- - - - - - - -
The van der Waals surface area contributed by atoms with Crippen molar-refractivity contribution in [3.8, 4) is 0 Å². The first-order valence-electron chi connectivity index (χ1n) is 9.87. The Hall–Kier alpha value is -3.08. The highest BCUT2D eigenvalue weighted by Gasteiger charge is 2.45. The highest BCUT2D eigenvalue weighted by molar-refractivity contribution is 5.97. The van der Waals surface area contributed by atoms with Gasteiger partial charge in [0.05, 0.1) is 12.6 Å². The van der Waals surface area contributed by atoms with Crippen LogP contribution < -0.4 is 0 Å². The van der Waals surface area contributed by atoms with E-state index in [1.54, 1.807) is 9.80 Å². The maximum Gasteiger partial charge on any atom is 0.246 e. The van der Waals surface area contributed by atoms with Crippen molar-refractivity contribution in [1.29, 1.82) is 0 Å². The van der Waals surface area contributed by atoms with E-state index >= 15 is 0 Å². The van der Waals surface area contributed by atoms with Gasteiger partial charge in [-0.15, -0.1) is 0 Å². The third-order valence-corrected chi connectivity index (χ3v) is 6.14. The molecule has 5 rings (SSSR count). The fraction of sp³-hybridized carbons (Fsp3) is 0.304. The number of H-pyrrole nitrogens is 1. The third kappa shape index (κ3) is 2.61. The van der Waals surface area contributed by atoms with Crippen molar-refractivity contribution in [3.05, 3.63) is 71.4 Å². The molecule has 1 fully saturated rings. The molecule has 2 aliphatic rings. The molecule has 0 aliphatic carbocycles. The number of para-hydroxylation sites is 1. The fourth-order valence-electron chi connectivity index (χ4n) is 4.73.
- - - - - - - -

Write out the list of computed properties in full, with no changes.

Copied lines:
The van der Waals surface area contributed by atoms with Crippen molar-refractivity contribution in [3.8, 4) is 0 Å². The first-order valence-electron chi connectivity index (χ1n) is 9.87. The Hall–Kier alpha value is -3.08. The highest BCUT2D eigenvalue weighted by Gasteiger charge is 2.45. The highest BCUT2D eigenvalue weighted by molar-refractivity contribution is 5.97. The van der Waals surface area contributed by atoms with Gasteiger partial charge in [0.05, 0.1) is 12.6 Å². The van der Waals surface area contributed by atoms with Crippen LogP contribution < -0.4 is 0 Å². The van der Waals surface area contributed by atoms with E-state index in [1.54, 1.807) is 9.80 Å². The maximum Gasteiger partial charge on any atom is 0.246 e. The van der Waals surface area contributed by atoms with Crippen molar-refractivity contribution in [1.29, 1.82) is 0 Å². The van der Waals surface area contributed by atoms with E-state index >= 15 is 0 Å². The van der Waals surface area contributed by atoms with Gasteiger partial charge in [-0.15, -0.1) is 0 Å². The third-order valence-corrected chi connectivity index (χ3v) is 6.14. The molecule has 5 rings (SSSR count). The fraction of sp³-hybridized carbons (Fsp3) is 0.304. The number of H-pyrrole nitrogens is 1. The third kappa shape index (κ3) is 2.61. The van der Waals surface area contributed by atoms with Crippen molar-refractivity contribution in [3.05, 3.63) is 71.4 Å². The molecule has 1 fully saturated rings. The molecule has 2 aliphatic rings. The molecule has 0 aliphatic carbocycles. The number of para-hydroxylation sites is 1. The fourth-order valence-electron chi connectivity index (χ4n) is 4.73.